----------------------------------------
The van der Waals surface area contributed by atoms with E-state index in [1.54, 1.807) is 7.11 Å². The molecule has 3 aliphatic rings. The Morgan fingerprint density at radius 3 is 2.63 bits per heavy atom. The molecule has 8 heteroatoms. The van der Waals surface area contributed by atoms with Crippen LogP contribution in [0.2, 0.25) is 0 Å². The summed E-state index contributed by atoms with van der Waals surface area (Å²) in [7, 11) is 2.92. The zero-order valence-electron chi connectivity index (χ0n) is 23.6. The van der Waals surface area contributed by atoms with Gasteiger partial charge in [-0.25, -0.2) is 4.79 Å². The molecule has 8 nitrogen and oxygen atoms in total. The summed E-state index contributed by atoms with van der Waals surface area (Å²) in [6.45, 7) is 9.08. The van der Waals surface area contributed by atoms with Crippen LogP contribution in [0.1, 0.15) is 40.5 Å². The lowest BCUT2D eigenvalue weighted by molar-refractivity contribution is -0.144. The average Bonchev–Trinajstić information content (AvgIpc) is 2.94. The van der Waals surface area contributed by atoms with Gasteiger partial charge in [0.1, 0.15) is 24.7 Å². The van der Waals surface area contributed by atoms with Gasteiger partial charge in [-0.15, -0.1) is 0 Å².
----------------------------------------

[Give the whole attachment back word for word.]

The van der Waals surface area contributed by atoms with E-state index in [1.54, 1.807) is 7.11 Å². The molecule has 3 aliphatic rings. The Morgan fingerprint density at radius 3 is 2.63 bits per heavy atom. The molecule has 8 heteroatoms. The van der Waals surface area contributed by atoms with Crippen LogP contribution in [0.2, 0.25) is 0 Å². The summed E-state index contributed by atoms with van der Waals surface area (Å²) in [7, 11) is 2.92. The zero-order valence-electron chi connectivity index (χ0n) is 23.6. The van der Waals surface area contributed by atoms with Gasteiger partial charge in [-0.25, -0.2) is 4.79 Å². The molecule has 8 nitrogen and oxygen atoms in total. The summed E-state index contributed by atoms with van der Waals surface area (Å²) in [6.45, 7) is 9.08. The van der Waals surface area contributed by atoms with Crippen LogP contribution in [0.1, 0.15) is 40.5 Å². The lowest BCUT2D eigenvalue weighted by molar-refractivity contribution is -0.144. The average Bonchev–Trinajstić information content (AvgIpc) is 2.94. The van der Waals surface area contributed by atoms with Gasteiger partial charge in [0.1, 0.15) is 24.7 Å². The van der Waals surface area contributed by atoms with Gasteiger partial charge in [-0.15, -0.1) is 0 Å².